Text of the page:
Posts tagged sociology
Posts tagged sociology
January 11, 2012
The Occupy Wall Street movement no longer occupies Wall Street, but the issue of class conflict has captured a growing share of the national consciousness. A new Pew Research Center survey of 2,048 adults finds that about two-thirds of the public (66%) believes there are “very strong” or “strong” conflicts between the rich and the poor — an increase of 19 percentage points since 2009.
Not only have perceptions of class conflict grown more prevalent; so, too, has the belief that these disputes are intense. According to the new survey, three-in-ten Americans (30%) say there are “very strong conflicts” between poor people and rich people. That is double the proportion that offered a similar view in July 2009 and the largest share expressing this opinion since the question was first asked in 1987.
As a result, in the public’s evaluations of divisions within American society, conflicts between rich and poor now rank ahead of three other potential sources of group tension — between immigrants and the native born; between blacks and whites; and between young and old. Back in 2009, more survey respondents said there were strong conflicts between immigrants and the native born than said the same about the rich and the poor.
See the full report for more findings on these subjects:
- Perceptions of the wealthy
- Social conflict in America
- Income and perceptions of class conflict
- Demographics of class conflict
- Politics of class conflict
- Views of how the rich got wealthy
[The] problem is that we live in a society where capitalism itself has become rampantly feral. Feral politicians cheat on their expenses, feral bankers plunder the public purse for all its worth, CEOs, hedge fund operators and private equity geniuses loot the world of wealth, telephone and credit card companies load mysterious charges on everyone’s bills, shopkeepers price gouge, and, at the drop of a hat swindlers and scam artists get to practice three-card monte right up into the highest echelons of the corporate and political world.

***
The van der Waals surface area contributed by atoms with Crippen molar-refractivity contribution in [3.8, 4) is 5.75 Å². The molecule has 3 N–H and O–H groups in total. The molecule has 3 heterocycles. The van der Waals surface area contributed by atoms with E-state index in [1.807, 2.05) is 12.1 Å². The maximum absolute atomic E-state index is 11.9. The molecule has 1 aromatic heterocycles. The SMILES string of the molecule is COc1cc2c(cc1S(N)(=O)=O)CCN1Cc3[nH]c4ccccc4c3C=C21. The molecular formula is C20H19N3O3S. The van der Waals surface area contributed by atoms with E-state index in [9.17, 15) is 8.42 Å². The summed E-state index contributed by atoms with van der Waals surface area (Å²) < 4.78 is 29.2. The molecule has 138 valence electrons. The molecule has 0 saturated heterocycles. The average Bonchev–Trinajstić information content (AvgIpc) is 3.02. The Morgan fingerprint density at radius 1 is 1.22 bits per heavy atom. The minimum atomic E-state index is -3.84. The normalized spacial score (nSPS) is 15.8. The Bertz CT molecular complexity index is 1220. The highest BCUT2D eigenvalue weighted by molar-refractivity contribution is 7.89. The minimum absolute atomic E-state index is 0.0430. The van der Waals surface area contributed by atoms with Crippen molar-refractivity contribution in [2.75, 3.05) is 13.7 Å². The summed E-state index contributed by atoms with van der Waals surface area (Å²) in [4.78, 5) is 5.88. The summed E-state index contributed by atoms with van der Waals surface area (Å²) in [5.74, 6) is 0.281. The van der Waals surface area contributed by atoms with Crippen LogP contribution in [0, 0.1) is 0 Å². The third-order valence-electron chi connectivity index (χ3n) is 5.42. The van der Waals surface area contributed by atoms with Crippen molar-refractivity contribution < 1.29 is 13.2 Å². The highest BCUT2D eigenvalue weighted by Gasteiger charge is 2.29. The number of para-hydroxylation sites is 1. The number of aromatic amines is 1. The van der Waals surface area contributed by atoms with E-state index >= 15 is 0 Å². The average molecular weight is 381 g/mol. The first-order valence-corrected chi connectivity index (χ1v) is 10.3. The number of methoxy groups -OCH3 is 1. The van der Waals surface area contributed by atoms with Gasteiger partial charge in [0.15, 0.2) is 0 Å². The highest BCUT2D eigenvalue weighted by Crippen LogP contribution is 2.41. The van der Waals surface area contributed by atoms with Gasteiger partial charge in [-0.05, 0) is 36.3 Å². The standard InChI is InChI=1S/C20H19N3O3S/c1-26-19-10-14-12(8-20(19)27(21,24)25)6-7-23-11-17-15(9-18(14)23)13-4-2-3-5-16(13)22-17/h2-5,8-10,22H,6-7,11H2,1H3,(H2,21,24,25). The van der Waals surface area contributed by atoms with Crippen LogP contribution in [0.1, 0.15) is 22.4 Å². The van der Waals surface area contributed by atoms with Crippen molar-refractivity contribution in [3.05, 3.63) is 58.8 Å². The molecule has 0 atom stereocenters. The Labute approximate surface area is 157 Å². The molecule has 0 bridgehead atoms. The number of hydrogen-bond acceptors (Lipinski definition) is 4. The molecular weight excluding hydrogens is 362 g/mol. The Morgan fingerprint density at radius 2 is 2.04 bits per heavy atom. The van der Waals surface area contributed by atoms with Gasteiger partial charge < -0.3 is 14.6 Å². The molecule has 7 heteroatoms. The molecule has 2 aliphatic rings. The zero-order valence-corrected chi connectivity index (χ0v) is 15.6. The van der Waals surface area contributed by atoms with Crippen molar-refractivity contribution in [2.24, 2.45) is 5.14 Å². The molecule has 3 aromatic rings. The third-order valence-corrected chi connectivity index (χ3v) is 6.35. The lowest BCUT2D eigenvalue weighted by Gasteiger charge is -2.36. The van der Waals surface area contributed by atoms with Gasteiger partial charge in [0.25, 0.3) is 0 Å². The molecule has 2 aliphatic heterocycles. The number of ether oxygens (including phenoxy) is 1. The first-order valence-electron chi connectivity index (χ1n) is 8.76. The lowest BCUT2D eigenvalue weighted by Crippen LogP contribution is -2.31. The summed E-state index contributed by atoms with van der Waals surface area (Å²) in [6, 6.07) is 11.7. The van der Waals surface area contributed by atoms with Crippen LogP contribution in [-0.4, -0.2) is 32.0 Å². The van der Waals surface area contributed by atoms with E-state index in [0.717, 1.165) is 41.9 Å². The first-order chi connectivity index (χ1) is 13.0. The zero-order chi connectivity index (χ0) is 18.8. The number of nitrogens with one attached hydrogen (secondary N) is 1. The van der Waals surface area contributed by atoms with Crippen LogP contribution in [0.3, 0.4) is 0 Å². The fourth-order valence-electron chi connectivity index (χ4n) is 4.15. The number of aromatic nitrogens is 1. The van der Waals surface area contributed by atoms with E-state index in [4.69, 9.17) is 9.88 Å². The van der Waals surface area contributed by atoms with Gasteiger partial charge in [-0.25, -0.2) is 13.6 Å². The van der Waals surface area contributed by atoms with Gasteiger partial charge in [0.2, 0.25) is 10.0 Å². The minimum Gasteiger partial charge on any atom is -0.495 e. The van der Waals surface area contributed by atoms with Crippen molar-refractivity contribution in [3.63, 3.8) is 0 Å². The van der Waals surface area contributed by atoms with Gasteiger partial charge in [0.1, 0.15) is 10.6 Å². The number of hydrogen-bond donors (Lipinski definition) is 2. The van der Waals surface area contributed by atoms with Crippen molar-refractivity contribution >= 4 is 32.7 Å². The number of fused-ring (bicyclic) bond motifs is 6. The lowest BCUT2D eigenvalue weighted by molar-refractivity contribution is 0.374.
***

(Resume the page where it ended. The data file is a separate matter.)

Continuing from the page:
A political economy of mass dispossession, of predatory practices to the point of daylight robbery, particularly of the poor and the vulnerable, the unsophisticated and the legally unprotected, has become the order of the day. Does anyone believe it is possible to find an honest capitalist, an honest banker, an honest politician, an honest shopkeeper or an honest police commisioner any more? Yes, they do exist. But only as a minority that everyone else regards as stupid. Get smart. Get Easy Profits. Defraud and steal! The odds of getting caught are low. And in any case there are plenty of ways to shield personal wealth from the costs of corporate malfeasance.
What I say may sound shocking. Most of us don’t see it because we don’t want to. Certainly no politician dare say it and the press would only print it to heap scorn upon the sayer. But my guess is that every street rioter knows exactly what I mean. They are only doing what everyone else is doing, though in a different way – more blatently and visibly in the streets. Thatcherism unchained the feral instincts of capitalism (the “animal spirits” of the entreprenuer they coyly named it) and nothing has transpired to curb them since. Slash and burn is now openly the motto of the ruling classes pretty much everywhere.
This is the new normal in which we live. This is what the next grand commission of enquiry should address. Everyone, not just the rioters, should be held to account. Feral capitalism should be put on trial for crimes against humanity as well as for crimes against nature.
Read more: Feral Capitalism